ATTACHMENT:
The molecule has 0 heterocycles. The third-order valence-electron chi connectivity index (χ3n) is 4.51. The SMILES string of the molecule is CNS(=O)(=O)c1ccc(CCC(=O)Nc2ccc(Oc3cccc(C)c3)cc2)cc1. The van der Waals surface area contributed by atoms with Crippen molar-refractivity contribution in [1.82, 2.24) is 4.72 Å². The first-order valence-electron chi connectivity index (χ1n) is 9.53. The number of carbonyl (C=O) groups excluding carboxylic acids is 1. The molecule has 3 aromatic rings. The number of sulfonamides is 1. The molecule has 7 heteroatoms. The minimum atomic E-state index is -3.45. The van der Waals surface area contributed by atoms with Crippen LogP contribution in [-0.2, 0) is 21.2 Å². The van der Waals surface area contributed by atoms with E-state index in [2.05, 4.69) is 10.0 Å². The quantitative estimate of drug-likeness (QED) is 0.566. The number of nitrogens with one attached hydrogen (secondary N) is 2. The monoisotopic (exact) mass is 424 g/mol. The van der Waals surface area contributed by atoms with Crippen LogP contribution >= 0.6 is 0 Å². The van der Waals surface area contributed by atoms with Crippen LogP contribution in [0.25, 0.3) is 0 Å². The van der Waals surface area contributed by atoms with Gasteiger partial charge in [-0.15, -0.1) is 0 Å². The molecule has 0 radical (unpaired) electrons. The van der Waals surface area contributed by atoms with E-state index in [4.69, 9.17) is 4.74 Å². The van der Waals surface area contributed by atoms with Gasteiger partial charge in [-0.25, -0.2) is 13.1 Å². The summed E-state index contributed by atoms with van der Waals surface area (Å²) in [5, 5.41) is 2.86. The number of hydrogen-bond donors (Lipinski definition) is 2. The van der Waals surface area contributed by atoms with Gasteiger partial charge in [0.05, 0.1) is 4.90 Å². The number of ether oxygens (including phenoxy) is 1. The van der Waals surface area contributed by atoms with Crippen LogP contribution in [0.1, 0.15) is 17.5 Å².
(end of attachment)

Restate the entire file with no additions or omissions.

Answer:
The molecule has 0 heterocycles. The third-order valence-electron chi connectivity index (χ3n) is 4.51. The SMILES string of the molecule is CNS(=O)(=O)c1ccc(CCC(=O)Nc2ccc(Oc3cccc(C)c3)cc2)cc1. The van der Waals surface area contributed by atoms with Crippen molar-refractivity contribution in [1.82, 2.24) is 4.72 Å². The first-order valence-electron chi connectivity index (χ1n) is 9.53. The number of carbonyl (C=O) groups excluding carboxylic acids is 1. The molecule has 3 aromatic rings. The number of sulfonamides is 1. The molecule has 7 heteroatoms. The minimum atomic E-state index is -3.45. The van der Waals surface area contributed by atoms with Crippen LogP contribution in [-0.2, 0) is 21.2 Å². The van der Waals surface area contributed by atoms with E-state index in [2.05, 4.69) is 10.0 Å². The quantitative estimate of drug-likeness (QED) is 0.566. The number of nitrogens with one attached hydrogen (secondary N) is 2. The monoisotopic (exact) mass is 424 g/mol. The van der Waals surface area contributed by atoms with Crippen LogP contribution >= 0.6 is 0 Å². The van der Waals surface area contributed by atoms with Crippen LogP contribution in [0.25, 0.3) is 0 Å². The van der Waals surface area contributed by atoms with Gasteiger partial charge in [-0.15, -0.1) is 0 Å². The molecule has 0 radical (unpaired) electrons. The van der Waals surface area contributed by atoms with E-state index in [4.69, 9.17) is 4.74 Å². The van der Waals surface area contributed by atoms with Gasteiger partial charge in [-0.25, -0.2) is 13.1 Å². The summed E-state index contributed by atoms with van der Waals surface area (Å²) in [5, 5.41) is 2.86. The number of hydrogen-bond donors (Lipinski definition) is 2. The van der Waals surface area contributed by atoms with Gasteiger partial charge in [0.05, 0.1) is 4.90 Å². The number of ether oxygens (including phenoxy) is 1. The van der Waals surface area contributed by atoms with Crippen LogP contribution in [0.1, 0.15) is 17.5 Å².